· If you have a dog that is obsessed with chewing, it is not a good idea to string 100' of extension cord through the yard to put a night light in the chicken coop, even if you think it will increase egg production.

· It IS a good idea to keep an eye on teens who might be tempted to throw the switch to the 'on' position when they notice a dog beginning to chew.

· A large electricity bill generated by forgetting to turn the lights off in the chicken coop for a month must be calculated into egg-production costs.

· It is smart to specifically ask a child, "Did you actually bury the dead rooster?" when he says he "took care of the dead rooster."

· Garbage men will not pick up a trash can that has week-old rooster carcasses that your child "took care of," and cannot be seen for flies. Even if you call City Hall.

· Dead rooster omits horrendous (and possibly litigious) odors which, on a particularly hot summer day, can reach neighbors as far as 1/4 mile.

· Lastly, it is much harder to bury a rooster that was stuffed into the trash can by a child who thought they could get away without burying it, than one that has been dead for an hour.

I will admit that I got at least one spiritual-goodie out of the chickens. One warm spring morning as the children and I worked in the garden, I walked over to the wood shed, turned over a stray log and found a big, white grub. Our baby chicks had just grown into adolescence and were ready to be let out of the coop during the day to peck for bugs on their own. I thought it would be fun for the children to watch chicks meet their very first grub. By the way, for a chicken, fat, juicy grubs are the equivalent of filet mignon with a loaded baked potato and a glass of cabernet sauvignon. Except that they swallow them whole and in about two seconds.

Together we watched that first chick catch sight of its first grub. It cocked its head sideways in the funny way that chickens do, eyed it for a few seconds, pushed it for a moment with its beak and then gobbled it down. Soon there was no pause whatsoever between sight of grub and swift gulp. We dug for more grubs and it wasn't long before word was out, and all the chicks had flocked to our grub spot.

When we ran out of grubs and the chicks became bored with us, they pecked their way from the woodshed to the fenced yard. Unbeknownst to this new flock, behind those white pickets lived their mortal enemies, two golden chicken-retrievers that had received from their ancestors all the bird-eating genes their breed had to offer. And then some. Retrievers that had been thrilled to note a few weeks before that we had restocked the coop with their fuzzy-yellow selves, and had wagged and pranced as we carried them past the fence. "Yummy new chicks for us! Oh, thank you thank you!" they had grinned and panted.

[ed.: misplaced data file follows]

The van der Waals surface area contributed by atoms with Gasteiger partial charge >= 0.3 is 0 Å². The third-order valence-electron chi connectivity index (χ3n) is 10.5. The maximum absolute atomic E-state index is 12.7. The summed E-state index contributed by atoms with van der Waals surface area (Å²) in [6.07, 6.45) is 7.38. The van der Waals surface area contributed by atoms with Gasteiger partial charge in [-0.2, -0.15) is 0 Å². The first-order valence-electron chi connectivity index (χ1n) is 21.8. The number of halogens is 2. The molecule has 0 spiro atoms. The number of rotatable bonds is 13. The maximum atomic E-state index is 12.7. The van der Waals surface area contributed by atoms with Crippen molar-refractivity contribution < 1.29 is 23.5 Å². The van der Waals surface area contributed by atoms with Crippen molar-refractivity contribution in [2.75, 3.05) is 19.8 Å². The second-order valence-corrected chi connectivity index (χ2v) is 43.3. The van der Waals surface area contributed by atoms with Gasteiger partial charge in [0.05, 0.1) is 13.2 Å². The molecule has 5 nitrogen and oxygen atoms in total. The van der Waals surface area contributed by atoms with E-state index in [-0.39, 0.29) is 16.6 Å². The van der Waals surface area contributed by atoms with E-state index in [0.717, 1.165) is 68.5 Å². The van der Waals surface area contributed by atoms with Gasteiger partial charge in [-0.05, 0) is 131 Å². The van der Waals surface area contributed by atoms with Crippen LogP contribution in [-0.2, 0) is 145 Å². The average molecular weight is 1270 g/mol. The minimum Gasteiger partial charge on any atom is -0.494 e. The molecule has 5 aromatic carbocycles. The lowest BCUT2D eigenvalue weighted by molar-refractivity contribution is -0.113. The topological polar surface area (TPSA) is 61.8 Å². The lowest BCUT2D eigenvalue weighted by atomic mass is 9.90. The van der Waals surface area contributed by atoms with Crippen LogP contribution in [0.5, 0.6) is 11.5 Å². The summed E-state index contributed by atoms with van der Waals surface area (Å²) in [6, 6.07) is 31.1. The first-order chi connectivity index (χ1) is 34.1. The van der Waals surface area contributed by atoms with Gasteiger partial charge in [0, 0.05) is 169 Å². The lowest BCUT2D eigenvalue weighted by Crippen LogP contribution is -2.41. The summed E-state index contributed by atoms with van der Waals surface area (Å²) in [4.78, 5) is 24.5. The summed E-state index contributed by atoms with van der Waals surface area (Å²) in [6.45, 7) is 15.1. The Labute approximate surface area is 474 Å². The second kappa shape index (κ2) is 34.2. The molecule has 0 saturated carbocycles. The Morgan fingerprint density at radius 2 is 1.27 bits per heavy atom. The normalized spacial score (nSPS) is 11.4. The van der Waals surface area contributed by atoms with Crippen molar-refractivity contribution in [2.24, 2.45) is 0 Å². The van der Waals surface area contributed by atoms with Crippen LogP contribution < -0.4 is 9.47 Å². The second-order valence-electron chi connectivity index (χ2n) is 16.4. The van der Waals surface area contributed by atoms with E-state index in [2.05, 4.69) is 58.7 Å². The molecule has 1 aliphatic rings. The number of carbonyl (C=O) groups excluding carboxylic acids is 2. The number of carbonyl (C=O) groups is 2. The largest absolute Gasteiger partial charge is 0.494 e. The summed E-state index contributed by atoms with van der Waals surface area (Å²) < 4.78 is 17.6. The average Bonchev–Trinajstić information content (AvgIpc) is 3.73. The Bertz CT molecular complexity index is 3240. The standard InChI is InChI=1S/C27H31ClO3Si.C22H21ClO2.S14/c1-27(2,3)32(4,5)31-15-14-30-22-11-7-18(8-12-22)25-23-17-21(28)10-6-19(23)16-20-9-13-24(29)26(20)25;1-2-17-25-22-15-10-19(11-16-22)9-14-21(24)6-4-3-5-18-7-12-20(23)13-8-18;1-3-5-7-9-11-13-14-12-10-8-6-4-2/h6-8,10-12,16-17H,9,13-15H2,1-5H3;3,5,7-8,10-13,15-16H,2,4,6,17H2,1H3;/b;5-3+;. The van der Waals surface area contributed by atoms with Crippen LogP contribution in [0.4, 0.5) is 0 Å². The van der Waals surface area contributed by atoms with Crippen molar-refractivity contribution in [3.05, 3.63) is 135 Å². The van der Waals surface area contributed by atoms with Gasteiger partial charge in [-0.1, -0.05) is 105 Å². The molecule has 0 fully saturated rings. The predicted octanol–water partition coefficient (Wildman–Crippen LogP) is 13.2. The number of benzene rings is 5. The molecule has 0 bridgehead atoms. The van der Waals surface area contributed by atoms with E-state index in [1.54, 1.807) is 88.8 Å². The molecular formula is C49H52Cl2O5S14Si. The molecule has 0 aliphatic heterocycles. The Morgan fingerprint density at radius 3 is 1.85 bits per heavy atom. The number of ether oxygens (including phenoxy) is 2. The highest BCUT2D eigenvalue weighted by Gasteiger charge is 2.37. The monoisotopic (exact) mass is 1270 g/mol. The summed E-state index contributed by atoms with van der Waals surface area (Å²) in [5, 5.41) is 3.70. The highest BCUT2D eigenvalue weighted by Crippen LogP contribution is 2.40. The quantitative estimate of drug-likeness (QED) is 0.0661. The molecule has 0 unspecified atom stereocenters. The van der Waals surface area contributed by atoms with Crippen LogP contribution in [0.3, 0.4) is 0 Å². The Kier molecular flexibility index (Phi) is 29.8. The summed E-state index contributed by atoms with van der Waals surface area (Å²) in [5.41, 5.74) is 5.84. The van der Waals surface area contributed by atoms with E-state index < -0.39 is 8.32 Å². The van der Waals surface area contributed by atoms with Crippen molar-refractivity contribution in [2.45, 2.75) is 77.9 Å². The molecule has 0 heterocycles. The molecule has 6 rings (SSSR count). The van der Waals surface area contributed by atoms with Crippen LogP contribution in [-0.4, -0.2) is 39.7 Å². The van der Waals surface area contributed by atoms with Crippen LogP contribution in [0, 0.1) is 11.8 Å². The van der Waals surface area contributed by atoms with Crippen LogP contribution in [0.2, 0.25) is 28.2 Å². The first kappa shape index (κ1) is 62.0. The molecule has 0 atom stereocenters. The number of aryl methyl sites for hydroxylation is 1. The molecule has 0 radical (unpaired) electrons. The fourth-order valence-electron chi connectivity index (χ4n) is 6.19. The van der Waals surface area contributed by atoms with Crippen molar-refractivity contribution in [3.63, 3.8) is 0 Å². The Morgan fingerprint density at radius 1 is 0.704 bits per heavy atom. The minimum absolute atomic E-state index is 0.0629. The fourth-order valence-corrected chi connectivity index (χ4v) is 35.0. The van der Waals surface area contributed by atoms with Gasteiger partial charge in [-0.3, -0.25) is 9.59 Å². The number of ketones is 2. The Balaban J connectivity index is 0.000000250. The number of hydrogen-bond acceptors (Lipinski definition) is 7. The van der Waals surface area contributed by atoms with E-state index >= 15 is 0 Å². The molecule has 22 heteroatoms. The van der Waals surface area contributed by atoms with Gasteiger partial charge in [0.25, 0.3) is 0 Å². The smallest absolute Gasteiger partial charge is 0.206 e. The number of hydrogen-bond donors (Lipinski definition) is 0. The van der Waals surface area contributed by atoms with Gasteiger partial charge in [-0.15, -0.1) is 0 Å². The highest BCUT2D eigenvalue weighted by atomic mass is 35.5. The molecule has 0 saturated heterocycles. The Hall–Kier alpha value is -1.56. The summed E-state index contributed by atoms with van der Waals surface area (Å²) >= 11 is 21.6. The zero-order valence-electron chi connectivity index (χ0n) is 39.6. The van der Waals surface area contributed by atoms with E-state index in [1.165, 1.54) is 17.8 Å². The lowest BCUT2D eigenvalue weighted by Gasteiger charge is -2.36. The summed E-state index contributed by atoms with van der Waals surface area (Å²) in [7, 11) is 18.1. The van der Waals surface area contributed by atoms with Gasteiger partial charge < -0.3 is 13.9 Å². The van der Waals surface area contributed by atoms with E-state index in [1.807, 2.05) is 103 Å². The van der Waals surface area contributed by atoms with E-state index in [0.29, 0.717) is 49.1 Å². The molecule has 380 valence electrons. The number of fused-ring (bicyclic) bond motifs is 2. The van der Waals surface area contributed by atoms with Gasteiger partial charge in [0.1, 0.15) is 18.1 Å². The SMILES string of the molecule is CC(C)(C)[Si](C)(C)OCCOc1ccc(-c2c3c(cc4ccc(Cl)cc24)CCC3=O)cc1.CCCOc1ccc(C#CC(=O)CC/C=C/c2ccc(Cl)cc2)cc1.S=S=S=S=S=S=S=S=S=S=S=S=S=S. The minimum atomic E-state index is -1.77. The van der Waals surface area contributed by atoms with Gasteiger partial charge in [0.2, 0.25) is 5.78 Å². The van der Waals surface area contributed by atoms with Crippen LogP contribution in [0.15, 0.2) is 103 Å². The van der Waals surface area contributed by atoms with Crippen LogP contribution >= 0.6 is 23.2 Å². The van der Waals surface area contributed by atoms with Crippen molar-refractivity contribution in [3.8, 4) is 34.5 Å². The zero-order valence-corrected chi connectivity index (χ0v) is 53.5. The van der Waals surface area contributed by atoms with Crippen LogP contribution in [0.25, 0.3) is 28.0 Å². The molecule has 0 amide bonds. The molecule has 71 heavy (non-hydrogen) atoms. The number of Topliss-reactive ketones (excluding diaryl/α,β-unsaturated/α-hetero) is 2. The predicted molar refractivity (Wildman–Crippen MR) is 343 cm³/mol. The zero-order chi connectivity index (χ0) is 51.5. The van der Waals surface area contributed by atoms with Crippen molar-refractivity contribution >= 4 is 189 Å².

I had just locked the dogs inside the house before heading for the coop that morning, so I knew there was no immediate danger when the chicks entered the yard. The children, however, did not know the dogs had been put away, and as the chicks bobbed their way through the fence pickets, they began to panic.

"Mom! The chickens are walking through the pickets!"

Did I suddenly see a teachable moment?

"Yes, they are," I said. "But, let's look at the fence from their perspective."

I pulled my own chicks close and asked them to lay on the ground with me and describe from a chick's-eye-view what dangers they could possibly see. One by one, we knelt, then lay chins to ground, to capture our chicks' viewpoint.

"No danger in sight," one said.

"It looks exactly like this side of the fence - just more grass," said another.

"But," they insisted, "there is danger!" Perhaps the dogs were under the deck, or sleeping behind a tree, unseen to the chickens, and it was only a matter of time before they would destroy them. My lack of concern distrubed them as I continued asking them to think.

"But, the chicks can't see any danger, right? Perhaps they're thinking, 'Say, we have a right to peck for bugs in that grass, too. We're not going to worry about any fences. Besides, we're on the other side now and nothing's happened, see? No one can tell us what to do with our own lives and bodies. They belong to us. We can do what we want! We are free chicks!'" (This was a huge stretch for me as I didn't believe a chicken could process more than one thought per day, and ours seemed to be limited to, "No dog in fence.").

"If that's the case," said one of the children, "then they are very stupid."

"Why?" I asked. "Why should they be deprived of all those yummy bugs on the other side of the fence?"

"Because we've already given them everything they could possibly need on this side of the fence. The fence is there to save their lives, not to keep them from enjoying them."

Kudos to our Savior, who places wisdom in the mouths of babes and even became one to keep us on the safe side of the fence. May we all aspire to live higher, and with more brains, than the lowly chicken.